Combination immunotherapy shows no additional benefit for most advanced cancers, finds meta-analysis


A combination immunotherapy treatment of nivolumab plus ipilimumab was associated with no improvement in survival for advanced cancers other than melanoma, when compared to nivolumab alone, according to a recent Northwestern Medicine meta-analysis published in JAMA Oncology.

“This meta-analysis revealed that in advanced cancers other than melanoma, the addition of ipilimumab to standard-dose nivolumab was not associated with a clinically meaningful improvement in overall survival or progression-free survival, while substantially increasing high-grade toxicities.

“Oncologists will hopefully consider these data carefully, along with the specific disease context, before prescribing or recommending addition of ipilimumab to standard-dose nivolumab in a non-melanoma advanced cancer,” said Niraj Shenoy, MD, Ph.D., associate professor of Medicine in the Division of Hematology and Oncology and of Pathology and senior author of the study.

In the current analysis, investigators examined data from eight clinical trials that covered more than 1,700 patients with different advanced cancers, including non–small cell lung cancer, small cell lung cancer, squamous cell lung cancer, pleural mesothelioma, urothelial carcinoma, esophagogastric carcinoma, sarcoma and glioblastoma multiforme.

Overall, the analysis revealed that treatment with nivolumab plus ipilimumab was not associated with improvement in overall or progression-free survival compared to nivolumab alone. The combination treatment was also associated with substantially higher toxicity compared to the monotherapy.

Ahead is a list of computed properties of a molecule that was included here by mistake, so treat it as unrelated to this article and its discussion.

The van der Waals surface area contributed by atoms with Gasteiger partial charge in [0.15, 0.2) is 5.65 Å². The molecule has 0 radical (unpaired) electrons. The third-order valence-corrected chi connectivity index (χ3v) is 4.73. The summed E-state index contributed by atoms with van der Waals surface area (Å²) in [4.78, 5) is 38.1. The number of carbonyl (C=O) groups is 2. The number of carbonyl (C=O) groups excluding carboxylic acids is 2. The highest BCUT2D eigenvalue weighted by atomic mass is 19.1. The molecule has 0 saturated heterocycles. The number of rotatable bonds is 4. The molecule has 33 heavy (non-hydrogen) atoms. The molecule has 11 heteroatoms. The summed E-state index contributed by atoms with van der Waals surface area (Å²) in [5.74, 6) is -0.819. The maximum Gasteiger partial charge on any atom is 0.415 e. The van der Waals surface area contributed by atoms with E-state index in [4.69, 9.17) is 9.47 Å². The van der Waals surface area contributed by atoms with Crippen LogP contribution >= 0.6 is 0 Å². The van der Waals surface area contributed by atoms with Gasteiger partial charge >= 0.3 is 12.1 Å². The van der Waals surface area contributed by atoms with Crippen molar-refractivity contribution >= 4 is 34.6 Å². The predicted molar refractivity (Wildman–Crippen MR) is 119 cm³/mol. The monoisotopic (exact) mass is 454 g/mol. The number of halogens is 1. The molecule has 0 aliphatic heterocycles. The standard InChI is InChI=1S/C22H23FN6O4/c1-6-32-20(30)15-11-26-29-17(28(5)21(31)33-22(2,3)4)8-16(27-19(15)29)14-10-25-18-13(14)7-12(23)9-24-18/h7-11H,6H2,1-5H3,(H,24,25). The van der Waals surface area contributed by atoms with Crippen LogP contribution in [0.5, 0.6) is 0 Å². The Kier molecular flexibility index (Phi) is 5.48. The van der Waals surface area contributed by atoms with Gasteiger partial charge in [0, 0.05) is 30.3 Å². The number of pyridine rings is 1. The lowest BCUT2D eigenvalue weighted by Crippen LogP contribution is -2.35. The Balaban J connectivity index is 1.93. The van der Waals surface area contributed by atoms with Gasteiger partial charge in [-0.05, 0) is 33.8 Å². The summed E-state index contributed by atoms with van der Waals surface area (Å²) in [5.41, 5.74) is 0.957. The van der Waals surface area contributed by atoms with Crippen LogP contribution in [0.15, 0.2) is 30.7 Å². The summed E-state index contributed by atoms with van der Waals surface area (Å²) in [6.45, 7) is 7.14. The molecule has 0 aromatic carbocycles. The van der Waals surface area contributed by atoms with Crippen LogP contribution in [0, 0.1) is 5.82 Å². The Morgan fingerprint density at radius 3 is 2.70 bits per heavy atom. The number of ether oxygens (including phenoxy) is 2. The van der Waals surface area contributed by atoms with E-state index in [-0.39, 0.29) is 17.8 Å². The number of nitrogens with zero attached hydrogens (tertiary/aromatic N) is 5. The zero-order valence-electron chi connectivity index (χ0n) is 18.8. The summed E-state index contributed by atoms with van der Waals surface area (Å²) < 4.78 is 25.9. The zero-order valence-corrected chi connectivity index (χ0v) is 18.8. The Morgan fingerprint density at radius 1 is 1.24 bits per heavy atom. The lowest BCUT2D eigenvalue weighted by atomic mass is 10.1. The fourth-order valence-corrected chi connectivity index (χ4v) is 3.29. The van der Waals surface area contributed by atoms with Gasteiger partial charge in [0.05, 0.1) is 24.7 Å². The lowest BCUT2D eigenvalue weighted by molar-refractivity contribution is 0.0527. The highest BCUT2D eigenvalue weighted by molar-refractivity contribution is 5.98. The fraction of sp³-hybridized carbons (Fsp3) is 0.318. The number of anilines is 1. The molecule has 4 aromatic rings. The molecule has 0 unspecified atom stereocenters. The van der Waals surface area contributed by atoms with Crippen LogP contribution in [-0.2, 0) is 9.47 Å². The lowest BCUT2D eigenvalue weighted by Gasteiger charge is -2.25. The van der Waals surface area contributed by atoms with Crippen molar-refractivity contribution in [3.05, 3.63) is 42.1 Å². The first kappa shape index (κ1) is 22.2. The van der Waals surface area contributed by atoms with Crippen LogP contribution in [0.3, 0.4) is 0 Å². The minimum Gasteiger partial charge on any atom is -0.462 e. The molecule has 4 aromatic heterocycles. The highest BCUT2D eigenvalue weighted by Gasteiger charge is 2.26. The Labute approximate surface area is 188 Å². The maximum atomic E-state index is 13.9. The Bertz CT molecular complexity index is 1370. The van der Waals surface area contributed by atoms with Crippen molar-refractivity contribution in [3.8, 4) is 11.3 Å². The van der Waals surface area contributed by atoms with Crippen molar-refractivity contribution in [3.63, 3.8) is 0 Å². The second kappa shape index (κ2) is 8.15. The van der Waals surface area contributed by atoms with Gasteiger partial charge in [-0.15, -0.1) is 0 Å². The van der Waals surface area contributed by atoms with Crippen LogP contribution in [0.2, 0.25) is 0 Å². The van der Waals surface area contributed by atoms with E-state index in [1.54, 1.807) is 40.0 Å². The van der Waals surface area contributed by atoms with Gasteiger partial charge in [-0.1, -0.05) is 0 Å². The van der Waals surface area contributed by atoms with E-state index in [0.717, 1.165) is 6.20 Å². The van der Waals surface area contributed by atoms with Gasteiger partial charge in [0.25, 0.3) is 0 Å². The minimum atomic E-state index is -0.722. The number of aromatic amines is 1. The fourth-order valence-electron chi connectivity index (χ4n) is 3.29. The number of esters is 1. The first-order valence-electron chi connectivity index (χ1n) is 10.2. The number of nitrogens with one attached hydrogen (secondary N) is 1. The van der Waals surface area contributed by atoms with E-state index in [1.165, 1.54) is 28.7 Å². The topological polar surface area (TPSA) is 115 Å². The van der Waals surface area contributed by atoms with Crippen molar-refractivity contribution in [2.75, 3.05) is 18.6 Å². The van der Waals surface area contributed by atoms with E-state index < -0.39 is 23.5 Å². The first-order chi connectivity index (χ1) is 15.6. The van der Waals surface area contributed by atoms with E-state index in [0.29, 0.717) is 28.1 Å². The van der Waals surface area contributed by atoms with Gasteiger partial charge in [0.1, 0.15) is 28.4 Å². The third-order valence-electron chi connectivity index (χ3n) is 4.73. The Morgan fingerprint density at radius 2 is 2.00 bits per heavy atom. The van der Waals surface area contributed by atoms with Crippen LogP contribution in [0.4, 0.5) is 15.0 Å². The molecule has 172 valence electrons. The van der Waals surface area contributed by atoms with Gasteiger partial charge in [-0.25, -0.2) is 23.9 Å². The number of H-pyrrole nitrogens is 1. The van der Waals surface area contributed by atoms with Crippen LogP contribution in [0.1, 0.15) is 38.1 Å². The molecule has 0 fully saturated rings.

The findings suggest that nivolumab plus ipilimumab may be unnecessary for patients with advanced cancers other than melanoma, and that nivolumab monotherapy may provide similar clinical outcomes with reduced toxicity, according to the authors.

“For cancers in which nivolumab and ipilimumab combination therapy has been approved without comparison with nivolumab monotherapy, non-inferiority trials should be strongly considered,” Shenoy said. “The meta-analysis serves as a sobering reminder to the oncology research community as well as regulatory bodies to refrain from assuming combinatorial superiority across cancers based on data in one cancer.”

More information:
Anthony V. Serritella et al, Nivolumab Plus Ipilimumab vs Nivolumab Alone in Advanced Cancers Other Than Melanoma, JAMA Oncology (2023). DOI: 10.1001/jamaoncol.2023.3295

Journal information:
JAMA Oncology

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